An Early NBA Scouting Look at Victor Wembanyama and Scoot Henderson

An Early NBA Scouting Look at Victor Wembanyama and Scoot Henderson article feature image

Via David Becker/Getty Images. Pictured: Victor Wembanyama #1 of Metropolitans 92 poses for a photo with Scoot Henderson #0 of the G-League Ignite on October 3, 2022 at Las Vegas Basketball Center in Las Vegas, NV.

We haven't even seen the new 2022 rookies make their official debuts yet, and already, all eyes are on the 2023 NBA Draft class.

That's because Victor Wembanyama and Scoot Henderson already look like slam dunk, home run choices for next summer's No. 1 pick.

The NBA showcased two of its potential superstars with a pair of games between Wembanyama's French Boulogne-Levallois Metropolitans 92 squad and Henderson's G-League Ignite, and the games lived up to billing.

Wembanyama was the star of the show. He racked up 37 points in the opener and recorded seven 3s and five blocks, which has been done only once in NBA history. He was even better in Game 2 with 36 points, 11 rebounds, four assists and four more blocks. Henderson was pretty impressive himself with 28 points, five boards and nine dimes in a win before missing most of the second game injured.

We've still got a full year to scout these guys before next summer, but early indications suggest this could be a tanking battle like none before. Teams at the bottom will be heavily incentivized to maximize their lottery odds, so that could be great news for under bettors for teams like the Rockets, Thunder, Pacers, Spurs or Magic, all with win totals set in the 20s.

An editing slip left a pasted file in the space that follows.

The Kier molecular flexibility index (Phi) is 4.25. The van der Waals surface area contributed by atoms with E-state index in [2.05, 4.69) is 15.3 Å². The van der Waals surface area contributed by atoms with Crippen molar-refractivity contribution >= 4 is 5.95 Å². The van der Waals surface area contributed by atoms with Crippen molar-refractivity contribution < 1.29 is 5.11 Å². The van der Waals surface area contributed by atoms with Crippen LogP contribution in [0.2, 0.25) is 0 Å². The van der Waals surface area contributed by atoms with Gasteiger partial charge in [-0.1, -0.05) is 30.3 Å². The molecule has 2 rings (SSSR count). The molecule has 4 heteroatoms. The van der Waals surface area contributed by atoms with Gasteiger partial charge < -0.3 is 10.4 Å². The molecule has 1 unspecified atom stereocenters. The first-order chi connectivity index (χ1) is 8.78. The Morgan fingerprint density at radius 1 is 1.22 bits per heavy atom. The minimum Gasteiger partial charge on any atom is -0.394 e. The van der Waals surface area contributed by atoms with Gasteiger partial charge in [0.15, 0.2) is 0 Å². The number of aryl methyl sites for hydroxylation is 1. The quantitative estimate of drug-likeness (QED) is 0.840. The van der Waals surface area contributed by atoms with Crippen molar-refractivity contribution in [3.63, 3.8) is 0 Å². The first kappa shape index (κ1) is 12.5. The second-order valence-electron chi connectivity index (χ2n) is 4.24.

So what did we learn about Wembanyama and Henderson? Let's take an early scouting report on what we saw this week…

Wembanyama is a Generational Prospect Unlike Anything You've Seen Before

If you somehow haven't seen any Wembanyama highlights, let's start there. This dude is 7-foot-4 minimum with an eight-foot wingspan but plays like a guard. This was 100 seconds in to the biggest game of his life.

no what in the hell is Victor Wembanyama

— Steve Jones Jr. (@stevejones20) October 5, 2022

The audacity. Here's a casual pull-up 3 a few minutes later:

no. but seriously. what in the entire hell is Victor Wembanyama

— Steve Jones Jr. (@stevejones20) October 5, 2022

There are fewer than 100 humans worldwide this tall, but one of them is 18 years old casually taking step-back jumpers like this:

Victor Wembanyama, sheesh. I'm trying to process.

— Steve Jones Jr. (@stevejones20) October 5, 2022

or this…

what do you do with this.

— Steve Jones Jr. (@stevejones20) October 6, 2022

or this.

alright man.

— Steve Jones Jr. (@stevejones20) October 6, 2022

We've never seen anything like this before, not in the NBA, not as a prospect, not anywhere. This combination of size and natural talent is unmatched in basketball history.

The fluidity and movement skills stand out the most for me.